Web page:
Mid-commented posts tend to discuss practice.
Generally, posts with a higher percentage of questions tend to yield less comments.
Users comment most on posts re: goal completion: Streak, reaching final tree level (25).
Posts by Number of Comments
In my findings, I see early evidence suggesting opportunities where Duolingo could better support its growing community of learners:
Since users frequently discuss comparisons (‘vs’), it could be valuable to design features teaching the differences between certain uses of vocabulary, verb tenses, etc.
Users tend to engage most with achievements (streak number, tree completion). Could there be a way to gamify and thereby enhance the celebration process, allowing users to spend currency on unique gifts or ways to celebrate?
Level 3 users have language patterns unique to their segment: They tend to post up to three times less than other segments, are the only segment to frequently discuss Duolingo ‘Stories’, and are more likely to discuss ‘quitting’. Why is this subset unique, and does it tell us something about their progress? I would recommend analyzing whether there are effects between posting less and using Stories more: Does the use of Stories better meet needs of users to self-learn? Or does posting less discourage how users discuss their practice? Why are they more likely to discuss quitting, and at this critical stage, how can Duolingo incentivize them to continue and reach ‘super user’ status?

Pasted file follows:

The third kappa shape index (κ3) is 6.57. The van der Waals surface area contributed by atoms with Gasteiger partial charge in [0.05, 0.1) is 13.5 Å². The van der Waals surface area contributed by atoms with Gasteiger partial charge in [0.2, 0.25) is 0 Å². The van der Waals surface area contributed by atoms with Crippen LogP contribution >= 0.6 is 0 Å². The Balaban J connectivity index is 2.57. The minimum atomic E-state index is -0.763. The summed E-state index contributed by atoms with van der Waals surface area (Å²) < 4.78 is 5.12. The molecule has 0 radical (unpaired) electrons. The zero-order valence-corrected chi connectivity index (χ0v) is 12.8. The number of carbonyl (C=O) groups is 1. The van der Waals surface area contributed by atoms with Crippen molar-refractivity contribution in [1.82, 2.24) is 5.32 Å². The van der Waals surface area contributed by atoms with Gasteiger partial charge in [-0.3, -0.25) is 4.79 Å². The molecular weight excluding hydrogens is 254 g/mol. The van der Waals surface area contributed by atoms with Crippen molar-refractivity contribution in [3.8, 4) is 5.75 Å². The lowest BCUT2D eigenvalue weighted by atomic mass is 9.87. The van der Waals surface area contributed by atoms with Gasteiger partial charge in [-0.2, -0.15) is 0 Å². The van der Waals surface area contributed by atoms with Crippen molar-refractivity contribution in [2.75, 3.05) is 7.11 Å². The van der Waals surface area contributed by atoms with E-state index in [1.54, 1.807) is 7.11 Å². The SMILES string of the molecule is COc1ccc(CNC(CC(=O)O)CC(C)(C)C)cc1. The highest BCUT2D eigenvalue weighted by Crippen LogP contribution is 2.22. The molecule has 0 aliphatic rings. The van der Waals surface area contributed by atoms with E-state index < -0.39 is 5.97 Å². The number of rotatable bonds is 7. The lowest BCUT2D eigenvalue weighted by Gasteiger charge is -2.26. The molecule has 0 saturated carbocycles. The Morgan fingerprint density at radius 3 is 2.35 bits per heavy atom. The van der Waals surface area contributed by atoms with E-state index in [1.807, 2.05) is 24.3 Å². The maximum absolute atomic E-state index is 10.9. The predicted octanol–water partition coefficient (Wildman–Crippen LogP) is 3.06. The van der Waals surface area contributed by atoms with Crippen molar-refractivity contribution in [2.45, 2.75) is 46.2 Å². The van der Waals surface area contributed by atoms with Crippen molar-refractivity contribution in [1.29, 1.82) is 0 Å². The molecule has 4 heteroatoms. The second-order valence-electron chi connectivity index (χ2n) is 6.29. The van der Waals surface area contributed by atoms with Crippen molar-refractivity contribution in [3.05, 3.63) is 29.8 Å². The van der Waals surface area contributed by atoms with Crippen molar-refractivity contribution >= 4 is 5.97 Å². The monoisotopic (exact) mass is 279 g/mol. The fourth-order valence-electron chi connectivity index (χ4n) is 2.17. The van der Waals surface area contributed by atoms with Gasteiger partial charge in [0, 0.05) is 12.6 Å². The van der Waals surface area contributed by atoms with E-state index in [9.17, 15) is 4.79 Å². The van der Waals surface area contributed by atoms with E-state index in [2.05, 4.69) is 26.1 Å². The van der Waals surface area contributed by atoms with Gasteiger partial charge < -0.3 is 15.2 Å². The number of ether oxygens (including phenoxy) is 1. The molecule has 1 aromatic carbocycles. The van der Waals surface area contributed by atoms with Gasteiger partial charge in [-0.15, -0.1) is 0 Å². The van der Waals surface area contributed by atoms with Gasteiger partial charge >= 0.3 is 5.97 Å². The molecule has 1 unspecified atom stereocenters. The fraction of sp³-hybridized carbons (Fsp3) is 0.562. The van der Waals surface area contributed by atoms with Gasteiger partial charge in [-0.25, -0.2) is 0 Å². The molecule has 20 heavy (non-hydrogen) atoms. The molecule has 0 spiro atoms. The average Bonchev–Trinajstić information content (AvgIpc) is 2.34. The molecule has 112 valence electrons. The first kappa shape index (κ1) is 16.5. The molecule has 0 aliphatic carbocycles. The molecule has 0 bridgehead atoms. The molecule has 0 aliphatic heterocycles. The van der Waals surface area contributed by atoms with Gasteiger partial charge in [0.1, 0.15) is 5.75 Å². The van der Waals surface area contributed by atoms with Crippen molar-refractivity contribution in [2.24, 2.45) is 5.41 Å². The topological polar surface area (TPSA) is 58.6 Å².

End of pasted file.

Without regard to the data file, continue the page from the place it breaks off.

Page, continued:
Level 1 users tend to ask more questions and seek help, but posts that focus on help or comparisons tend to get less comment engagement than those that discuss streaks. Is there a way to incentivize moderators or super users to engage more with beginner users?
I’ve discovered some limitations to the study and offer solutions on improving the corpus for future exploration:
Non-English texts: This study did not analyze non-English language in the forum.
Streak ‘volatility’: The streak number is recorded at the time of extraction (12/9/18), not the number at the time of the posting.
Duolingo moderators: The corpus did not exclude posts by company moderators.
Language channels: There were distinct language channels chosen from the forum, which have differences in product features (as not all courses have equal lesson features).
Comparison metrics: This corpus was not compared to other forum texts, from other gaming or language learning products.
Selection: This report assumes that users at all segments are equally capable of learning a language. It also only analyzes users that post to the forum, which presumably are a distinct subset of the larger population. To better prove causal effect of these findings, it could be valuable to utilize propensity score matching (PSM) to ensure we’re analyzing similar users to each other.
By analyzing the Discussions forum, we delve into the language patterns of users to better understand their expressed motivations, needs, and struggles when learning a language. Hopefully, through this analysis, there are lessons on how to not only support current users but to also reach inactive and new users, to improve the language learning experience for millions across the world.
To explore the full analysis, view my report (PDF).